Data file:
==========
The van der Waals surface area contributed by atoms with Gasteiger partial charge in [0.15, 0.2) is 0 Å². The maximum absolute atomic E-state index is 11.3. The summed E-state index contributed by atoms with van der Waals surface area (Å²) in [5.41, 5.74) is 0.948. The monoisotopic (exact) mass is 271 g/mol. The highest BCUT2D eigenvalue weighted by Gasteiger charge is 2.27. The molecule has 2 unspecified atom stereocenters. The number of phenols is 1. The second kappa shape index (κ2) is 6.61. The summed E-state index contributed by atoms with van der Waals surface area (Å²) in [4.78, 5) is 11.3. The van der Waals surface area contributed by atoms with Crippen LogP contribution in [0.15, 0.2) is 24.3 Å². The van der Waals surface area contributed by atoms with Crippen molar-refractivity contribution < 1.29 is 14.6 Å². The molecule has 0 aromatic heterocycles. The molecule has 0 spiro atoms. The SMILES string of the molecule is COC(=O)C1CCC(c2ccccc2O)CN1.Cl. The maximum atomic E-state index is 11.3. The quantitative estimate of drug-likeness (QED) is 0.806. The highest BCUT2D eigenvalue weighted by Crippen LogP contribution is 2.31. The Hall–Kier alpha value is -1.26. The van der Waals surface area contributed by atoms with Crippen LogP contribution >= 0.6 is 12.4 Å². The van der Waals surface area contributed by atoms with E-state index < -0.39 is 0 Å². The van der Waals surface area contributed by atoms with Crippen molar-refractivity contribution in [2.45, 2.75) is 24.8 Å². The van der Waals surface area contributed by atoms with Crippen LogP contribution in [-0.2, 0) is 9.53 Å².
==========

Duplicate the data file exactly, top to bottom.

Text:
The van der Waals surface area contributed by atoms with Gasteiger partial charge in [0.15, 0.2) is 0 Å². The maximum absolute atomic E-state index is 11.3. The summed E-state index contributed by atoms with van der Waals surface area (Å²) in [5.41, 5.74) is 0.948. The monoisotopic (exact) mass is 271 g/mol. The highest BCUT2D eigenvalue weighted by Gasteiger charge is 2.27. The molecule has 2 unspecified atom stereocenters. The number of phenols is 1. The second kappa shape index (κ2) is 6.61. The summed E-state index contributed by atoms with van der Waals surface area (Å²) in [4.78, 5) is 11.3. The van der Waals surface area contributed by atoms with Crippen LogP contribution in [0.15, 0.2) is 24.3 Å². The van der Waals surface area contributed by atoms with Crippen molar-refractivity contribution < 1.29 is 14.6 Å². The molecule has 0 aromatic heterocycles. The molecule has 0 spiro atoms. The SMILES string of the molecule is COC(=O)C1CCC(c2ccccc2O)CN1.Cl. The maximum atomic E-state index is 11.3. The quantitative estimate of drug-likeness (QED) is 0.806. The highest BCUT2D eigenvalue weighted by Crippen LogP contribution is 2.31. The Hall–Kier alpha value is -1.26. The van der Waals surface area contributed by atoms with Crippen LogP contribution >= 0.6 is 12.4 Å². The van der Waals surface area contributed by atoms with E-state index < -0.39 is 0 Å². The van der Waals surface area contributed by atoms with Crippen molar-refractivity contribution in [2.45, 2.75) is 24.8 Å². The van der Waals surface area contributed by atoms with Crippen LogP contribution in [-0.2, 0) is 9.53 Å².